Many wine lovers put a lot of effort into finding that perfect match—the wine-and-food pairing that makes the sum greater than the parts. Sauternes and foie gras, anyone? But a new study suggests texture matters more than flavor combinations when it comes to pairing.
Naturally, it was a French scientist who discovered why red wine goes so well with steak. When an international team of taste researchers began comparing notes about food-and-beverage pairings common to their native cuisines, flavor scientist Catherine Peyrot des Gachons, who works at the Monell Chemical Senses Center in Philadelphia, noticed that something other than flavor drove many of the combinations. Whether it was red wine with meat or sushi with tea, many of the traditional meals mixed something oily with something astringent. As she soon learned, the texture that results from the interplay of fats and astringents, not just flavors of the foods themselves, makes the combinations so pleasurable.
Peyrot des Gachons' research, detailed in a new paper published in the journal Current Biology, explains how popular combinations of food and drink produce a desired feeling of optimal oral lubrication. Fatty foods overlubricate the mouth, while astringent food and drink dries it out. When used in combination, though, animal fats and astringent chemicals, like the tannins or acids in wine, react with each other chemically to produce a sensation that's just right. Not only does this explain why certain foods pair well with certain wines, but it may also explain why a wine might seem different when tasted without food than it does during a meal.
“Our mouth is Goldilocks—it doesn’t want to be too dry or too lubricated,” said Paul Breslin, a professor at the Rutgers University Department of Nutritional Sciences, and a co-author of the paper. “If your mouth is feeling dry, you want something creamy to restore lubrication. And if your mouth feels greasy, you want something to clean it out.”
Normally, proteins in saliva lubricate our mouths, preventing wear on the teeth and gums. Chemicals like the tannins in red wine or the acids in white wine pull those proteins out of saliva, reducing their effectiveness as a lubricant and causing dry mouth. Fatty foods counteract this effect by providing more lubricant. By mixing and matching food and drink, diners can use these chemicals to balance each other out.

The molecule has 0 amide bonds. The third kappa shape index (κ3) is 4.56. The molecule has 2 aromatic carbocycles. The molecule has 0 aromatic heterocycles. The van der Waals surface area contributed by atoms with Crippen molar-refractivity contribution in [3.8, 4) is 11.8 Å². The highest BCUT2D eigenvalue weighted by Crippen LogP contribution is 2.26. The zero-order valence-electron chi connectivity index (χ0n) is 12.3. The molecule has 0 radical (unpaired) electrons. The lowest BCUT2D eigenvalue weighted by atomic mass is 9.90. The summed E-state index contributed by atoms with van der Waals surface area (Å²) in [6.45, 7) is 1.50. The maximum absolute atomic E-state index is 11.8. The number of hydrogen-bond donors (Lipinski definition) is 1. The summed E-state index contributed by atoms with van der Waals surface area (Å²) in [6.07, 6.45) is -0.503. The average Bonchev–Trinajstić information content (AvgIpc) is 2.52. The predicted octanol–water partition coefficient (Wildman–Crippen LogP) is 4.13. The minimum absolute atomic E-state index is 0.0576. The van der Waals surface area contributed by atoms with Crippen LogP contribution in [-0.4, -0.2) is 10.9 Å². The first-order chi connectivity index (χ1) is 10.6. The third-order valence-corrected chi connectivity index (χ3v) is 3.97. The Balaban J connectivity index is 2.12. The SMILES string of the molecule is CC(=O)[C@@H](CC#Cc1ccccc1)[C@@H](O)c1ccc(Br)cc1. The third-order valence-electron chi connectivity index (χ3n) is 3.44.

This effect explains a range of classic pairings from around the world, from the acid in ketchup and pickles cutting down the grease of a burger to the spice of kimchi balancing out the fat of bo ssam pork. The research also implies that rarer matchups might work better than tradition would dictate. Based on this model, Peyrot des Gachons suggested that acidic white wines might work better with red meat than one might expect, or that red wines that lack a lot of tannins could pair well with fish.
However, good pairings require more than compatible texture, and Peyrot des Gachons pointed out that the study did not look at the role played by the flavors of the wine and food. There's a reason why some combinations of astringent and creamy foods, such as ice cream and pickled herring, haven’t become as popular as, say, Pinot Noir and duck.
This is not to imply that this research won’t lead to new, counterintuitive pairings that really work. “I just want to highlight the importance of sensations beyond flavor,” Peyrot des Gachons told Wine Spectator. “Hopefully, this information can be used by chefs to think about how wines might work in different contexts.”